Lessons Learned from Trying to be a Food Network Star (Part 1)

At the end of 2005 – when I was 24 – I did something absolutely crazy and unexpected . . .

I auditioned for a reality TV show.

Yes – somehow, I got it into my big ol’ twenty-something head that I could be a cooking show host. The fact that I only had a few years of casual cooking experience and still began each meal silently praying that I wouldn’t burn down my kitchen didn’t seem to register as potential red flags.

So without too much hesitation or thought, I joined 8,000 audition tapes for Season 2 of The Next Food Network Star . . . and through what must have been a casting mistake, I was chosen to be one of the 8 finalists.

While I was incredibly excited for the opportunity, my initial reaction was more “Oh sh*t” than “Awesome!” I even asked, “Are you sure you’re not mixing me up with another petite Asian girl?”

Once we determined that there was no identity mix-up, I packed my bags and left my familiar corporate life for a very unfamiliar adventure.

As soon as I met the other 7 finalists – all seasoned cooks, chefs, and restaurateurs – I understood that I was selected to be the guinea pig.

My role: the young corporate kid who would likely go up in flames and produce some laughs.

And while I didn’t go up in flames, I didn’t defy expectations either.

In one of our first challenges, we were asked to dice an onion and fillet a fish under Iron Chef Morimoto’s discriminating eyes, hot studio lights, and the judgment of cameras, producers, and TV execs.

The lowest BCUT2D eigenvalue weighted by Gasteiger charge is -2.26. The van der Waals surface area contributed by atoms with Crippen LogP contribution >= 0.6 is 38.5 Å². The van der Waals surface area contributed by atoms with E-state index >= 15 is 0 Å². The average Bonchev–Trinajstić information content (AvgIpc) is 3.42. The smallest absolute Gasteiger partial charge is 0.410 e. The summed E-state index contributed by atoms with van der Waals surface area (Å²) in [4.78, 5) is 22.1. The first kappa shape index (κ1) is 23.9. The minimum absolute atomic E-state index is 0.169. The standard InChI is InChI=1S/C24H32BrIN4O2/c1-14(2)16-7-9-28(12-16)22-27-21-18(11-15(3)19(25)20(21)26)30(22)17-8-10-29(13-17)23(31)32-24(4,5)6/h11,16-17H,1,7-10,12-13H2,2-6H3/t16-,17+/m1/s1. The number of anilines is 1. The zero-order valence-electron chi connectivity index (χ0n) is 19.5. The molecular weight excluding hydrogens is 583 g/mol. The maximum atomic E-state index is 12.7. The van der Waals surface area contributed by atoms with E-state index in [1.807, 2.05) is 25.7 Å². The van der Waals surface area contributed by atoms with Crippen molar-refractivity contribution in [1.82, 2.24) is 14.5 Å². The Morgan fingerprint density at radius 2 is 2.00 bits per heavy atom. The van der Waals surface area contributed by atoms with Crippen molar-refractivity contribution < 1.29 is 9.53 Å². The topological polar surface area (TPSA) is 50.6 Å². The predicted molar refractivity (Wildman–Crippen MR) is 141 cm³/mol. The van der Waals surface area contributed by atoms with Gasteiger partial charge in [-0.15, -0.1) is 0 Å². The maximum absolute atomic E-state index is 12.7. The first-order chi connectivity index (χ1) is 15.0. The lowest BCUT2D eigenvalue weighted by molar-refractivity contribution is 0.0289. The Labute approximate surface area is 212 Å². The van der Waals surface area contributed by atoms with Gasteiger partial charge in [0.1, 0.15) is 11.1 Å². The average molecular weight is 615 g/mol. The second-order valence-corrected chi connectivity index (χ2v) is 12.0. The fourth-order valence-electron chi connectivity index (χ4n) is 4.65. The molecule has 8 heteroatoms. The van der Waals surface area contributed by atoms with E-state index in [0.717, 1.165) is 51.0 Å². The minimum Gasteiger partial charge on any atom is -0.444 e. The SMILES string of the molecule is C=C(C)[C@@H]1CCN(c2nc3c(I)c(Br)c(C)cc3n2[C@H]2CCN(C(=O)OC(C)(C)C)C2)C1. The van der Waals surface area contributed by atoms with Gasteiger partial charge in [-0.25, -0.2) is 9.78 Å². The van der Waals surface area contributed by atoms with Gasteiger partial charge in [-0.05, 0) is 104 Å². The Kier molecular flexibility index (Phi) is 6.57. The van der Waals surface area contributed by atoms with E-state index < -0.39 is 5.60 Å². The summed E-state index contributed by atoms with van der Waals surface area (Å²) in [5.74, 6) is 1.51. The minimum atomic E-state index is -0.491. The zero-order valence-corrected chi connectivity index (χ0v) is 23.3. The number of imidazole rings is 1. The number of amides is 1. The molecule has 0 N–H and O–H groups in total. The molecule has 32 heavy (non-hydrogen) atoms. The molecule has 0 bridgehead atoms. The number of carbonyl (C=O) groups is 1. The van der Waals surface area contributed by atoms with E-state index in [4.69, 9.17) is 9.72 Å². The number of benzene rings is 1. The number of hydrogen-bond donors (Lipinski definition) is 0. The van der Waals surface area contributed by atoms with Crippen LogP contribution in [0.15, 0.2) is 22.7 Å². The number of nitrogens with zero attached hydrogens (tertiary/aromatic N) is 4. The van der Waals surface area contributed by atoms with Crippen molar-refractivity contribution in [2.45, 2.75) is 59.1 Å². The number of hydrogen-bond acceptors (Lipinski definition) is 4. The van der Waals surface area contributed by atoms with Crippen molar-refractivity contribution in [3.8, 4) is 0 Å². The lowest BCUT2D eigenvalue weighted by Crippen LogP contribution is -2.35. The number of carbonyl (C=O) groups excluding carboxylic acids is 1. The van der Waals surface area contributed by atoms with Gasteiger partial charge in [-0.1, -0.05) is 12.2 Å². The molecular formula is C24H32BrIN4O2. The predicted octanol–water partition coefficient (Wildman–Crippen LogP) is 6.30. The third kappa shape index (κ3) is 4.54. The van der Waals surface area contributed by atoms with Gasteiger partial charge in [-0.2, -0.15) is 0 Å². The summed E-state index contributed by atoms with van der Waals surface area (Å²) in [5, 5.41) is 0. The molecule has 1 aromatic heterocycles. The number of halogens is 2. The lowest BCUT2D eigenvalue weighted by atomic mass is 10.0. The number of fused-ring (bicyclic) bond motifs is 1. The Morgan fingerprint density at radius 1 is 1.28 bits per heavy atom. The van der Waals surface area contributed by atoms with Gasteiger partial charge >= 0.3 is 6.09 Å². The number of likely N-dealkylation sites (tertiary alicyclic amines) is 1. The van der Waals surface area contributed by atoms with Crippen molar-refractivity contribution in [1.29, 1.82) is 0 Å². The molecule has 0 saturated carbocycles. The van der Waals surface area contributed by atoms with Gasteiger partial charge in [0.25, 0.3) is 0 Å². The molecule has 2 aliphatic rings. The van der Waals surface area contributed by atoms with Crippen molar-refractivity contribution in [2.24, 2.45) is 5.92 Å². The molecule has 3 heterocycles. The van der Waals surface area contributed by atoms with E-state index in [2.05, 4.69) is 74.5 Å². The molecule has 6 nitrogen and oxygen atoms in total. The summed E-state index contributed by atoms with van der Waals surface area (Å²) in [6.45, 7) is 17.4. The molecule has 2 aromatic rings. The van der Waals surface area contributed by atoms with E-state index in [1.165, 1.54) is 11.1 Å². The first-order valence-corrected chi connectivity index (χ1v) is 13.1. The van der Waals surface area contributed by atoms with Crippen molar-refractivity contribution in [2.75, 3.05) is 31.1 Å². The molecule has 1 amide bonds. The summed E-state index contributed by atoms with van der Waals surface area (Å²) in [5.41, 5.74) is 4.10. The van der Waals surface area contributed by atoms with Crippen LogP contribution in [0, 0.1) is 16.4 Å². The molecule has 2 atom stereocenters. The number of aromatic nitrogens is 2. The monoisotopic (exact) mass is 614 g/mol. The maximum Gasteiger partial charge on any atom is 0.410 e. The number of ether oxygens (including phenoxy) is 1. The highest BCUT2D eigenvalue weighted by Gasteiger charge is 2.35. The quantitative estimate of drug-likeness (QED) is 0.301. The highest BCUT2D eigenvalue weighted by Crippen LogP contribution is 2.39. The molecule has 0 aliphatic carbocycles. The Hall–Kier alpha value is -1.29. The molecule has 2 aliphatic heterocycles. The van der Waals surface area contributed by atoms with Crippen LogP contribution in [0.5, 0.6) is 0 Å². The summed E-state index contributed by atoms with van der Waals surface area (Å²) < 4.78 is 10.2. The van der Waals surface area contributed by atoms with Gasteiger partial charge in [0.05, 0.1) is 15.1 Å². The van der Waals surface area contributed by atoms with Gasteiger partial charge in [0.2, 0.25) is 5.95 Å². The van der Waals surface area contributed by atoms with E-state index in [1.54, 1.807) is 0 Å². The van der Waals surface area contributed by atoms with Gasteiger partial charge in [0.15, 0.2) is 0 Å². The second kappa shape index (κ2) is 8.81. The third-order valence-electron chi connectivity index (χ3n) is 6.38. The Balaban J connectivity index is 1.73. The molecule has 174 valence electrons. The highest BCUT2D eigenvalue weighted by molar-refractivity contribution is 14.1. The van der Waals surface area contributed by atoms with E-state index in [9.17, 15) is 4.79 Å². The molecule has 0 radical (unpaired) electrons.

It’s just another day in the kitchen (so I told myself).

Hands sweaty and shaking, I filleted my fish and diced my onion. I looked to Morimoto for approval. Grimacing, he responded: “I would never serve that onion in my restaurant. Look at the bits of peel in it.”

I wanted to pull my chef’s coat over my head and hide from all the cameras and the kitchen for the rest of my life.

Clearly, I didn’t do that because even though the show seriously kicked my butt, I walked out of the experience excited to get back into a normal kitchen – one without cameras and Morimoto (unless he was cooking).

I learned how much I didn’t know and that the best thing I could do to improve my cooking skills was just to continue messing up here and there.

Kitchen mishaps happen to everyone, and hopefully yours will not be seen on national TV. 😉 I hope you never let any cooking mistakes set you back from discovering what a fun and rewarding place the kitchen can become with a bit of practice.

Never let any cooking mistakes set you back from discovering what a fun and rewarding place the kitchen can become. Tweet this.

Have you had any funny kitchen mishaps you want to share? We’d love to hear about them in the comments below.

Next week, find out what I learned from the challenge that sent me packing.

To mess-ups and victories in the kitchen!

Always your kitchen cheerleader,

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